Harrison, Tyree relationship got bitter

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Harrison, Tyree relationship got bitter

If you're like me, you're all set with the ins-and-outs of David Tyree's helmet catch in Super Bowl 42. It's been broken down in Zapruder-esque fashion and anointed the greatest catch in Super Bowl history even though an argument could be made that three other plays on that final Giants' drive were just as important. (Failed fourth-and-1 stop, Asante Samuel's missed pick, Steve Smith's first-down reception on third-and-12 that set up the Plaxico Burress touchdown). The Boston Globe's Bob Hohler gave us something Sunday that advanced the catch - or at least its aftermath - a little bit. Remember how Rodney Harrison agreed to write the foreword for Tyree's strike-while-I'm-hot book in the wake of the Giants' stunning Super Bowl win? Yeah, that fell apart. Harrison told Hohler that Tyree's intimations that God favored the Giants were irksome. Tyree got hurt by Harrison saying the catch was lucky. He started walking around like he was an all-star, Harrisontold Hohler.It was like, Dude, lets be honest, thats never happened. You were 2 inches away from being really irrelevant. Added Harrison, He was a guy we didnt prepare for. He was a special teams guy who came in and played a great game in the biggest game of his life.That happens. You see guys who are basically irrelevant their entire career make one lucky catch or one big interception and they become relevant all of a sudden.The God thing?

As much as Tyree wants to say he was the hero, they still had to get in the end zone, Harrison told Hohler.So, did God show more favor to Plaxico Burress than Ellis Hobbs? Its still about guys on the field having to make plays.Said Tyree, Its disappointing when I hear him talk about luck like that, especially when we have the same beliefs and values. Obviously, I didnt have the career he had, but I wouldnt call any of his body of work luck.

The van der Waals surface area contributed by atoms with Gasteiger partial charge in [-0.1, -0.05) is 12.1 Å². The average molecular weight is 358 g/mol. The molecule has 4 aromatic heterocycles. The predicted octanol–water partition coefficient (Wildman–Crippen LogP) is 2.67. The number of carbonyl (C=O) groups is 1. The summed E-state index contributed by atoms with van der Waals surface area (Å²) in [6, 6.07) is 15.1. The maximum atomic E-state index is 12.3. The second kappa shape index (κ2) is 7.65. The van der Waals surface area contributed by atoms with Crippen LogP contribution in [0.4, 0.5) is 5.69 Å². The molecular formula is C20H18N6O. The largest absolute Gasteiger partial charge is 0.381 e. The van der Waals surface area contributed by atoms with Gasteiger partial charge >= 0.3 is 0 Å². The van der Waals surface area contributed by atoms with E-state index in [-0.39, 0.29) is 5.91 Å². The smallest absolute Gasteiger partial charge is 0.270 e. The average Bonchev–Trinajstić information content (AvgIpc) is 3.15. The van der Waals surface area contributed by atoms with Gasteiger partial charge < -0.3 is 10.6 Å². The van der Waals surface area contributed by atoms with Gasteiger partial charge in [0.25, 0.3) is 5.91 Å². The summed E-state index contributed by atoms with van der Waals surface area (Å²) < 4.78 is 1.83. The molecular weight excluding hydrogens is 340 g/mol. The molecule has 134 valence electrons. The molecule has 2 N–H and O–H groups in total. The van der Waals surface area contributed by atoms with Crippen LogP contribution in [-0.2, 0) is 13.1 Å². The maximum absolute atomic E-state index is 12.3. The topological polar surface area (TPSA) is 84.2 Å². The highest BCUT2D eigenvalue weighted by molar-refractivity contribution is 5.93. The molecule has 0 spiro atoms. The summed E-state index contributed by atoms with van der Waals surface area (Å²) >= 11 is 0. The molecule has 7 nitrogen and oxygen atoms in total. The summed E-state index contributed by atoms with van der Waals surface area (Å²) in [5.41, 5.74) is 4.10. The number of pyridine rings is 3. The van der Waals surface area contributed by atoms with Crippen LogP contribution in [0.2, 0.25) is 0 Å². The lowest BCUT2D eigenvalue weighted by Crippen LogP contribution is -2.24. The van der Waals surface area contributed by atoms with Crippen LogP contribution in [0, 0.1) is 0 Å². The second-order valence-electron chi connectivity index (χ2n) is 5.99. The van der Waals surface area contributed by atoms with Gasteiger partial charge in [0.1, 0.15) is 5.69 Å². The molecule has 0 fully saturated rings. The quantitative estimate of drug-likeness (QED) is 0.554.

Belichick on Long's sack: One of the best defensive plays of the year

Belichick on Long's sack: One of the best defensive plays of the year

It came against a rookie quarterback. It came against an offense that averages a league-worst 15.0 points per game. It came against an offense that has fewer yards than any other. 

Still there are signs that Bill Belichick is pretty pleased with where his defense is after beating the Rams 26-10 on Sunday. One came on Wednesday when Patriots.com published its "Belichick Breakdown" for a closer look at a handful of plays from the team's most recent win.

Belichick called his team's third-and-eight stop with about 10 minutes left in the fourth quarter "probably one of the best good, team defensive plays we've had all year."

The Patriots show a five-man front, but linebacker Kyle Van Noy feigns a rush only to drop into coverage.

"Van Noy in here does a good job on the rush," Belichick said, "and also on the coverage on the back. Just good team defense. Good pass coverage down the field. The quarterback really doesn't end up having a lot of time, but there's no one to throw it to right away."

Belichick noted that all four rushers -- Chris Long, Trey Flowers, Dont'a Hightower and Rob Ninkovich -- all are able to pressure Jared Goff on the play. Combined with strong coverage in the secondary, the Rams nver really had a chance.

Belichick said it looked like a "tidal wave" of defenders bearing down on the quarterback.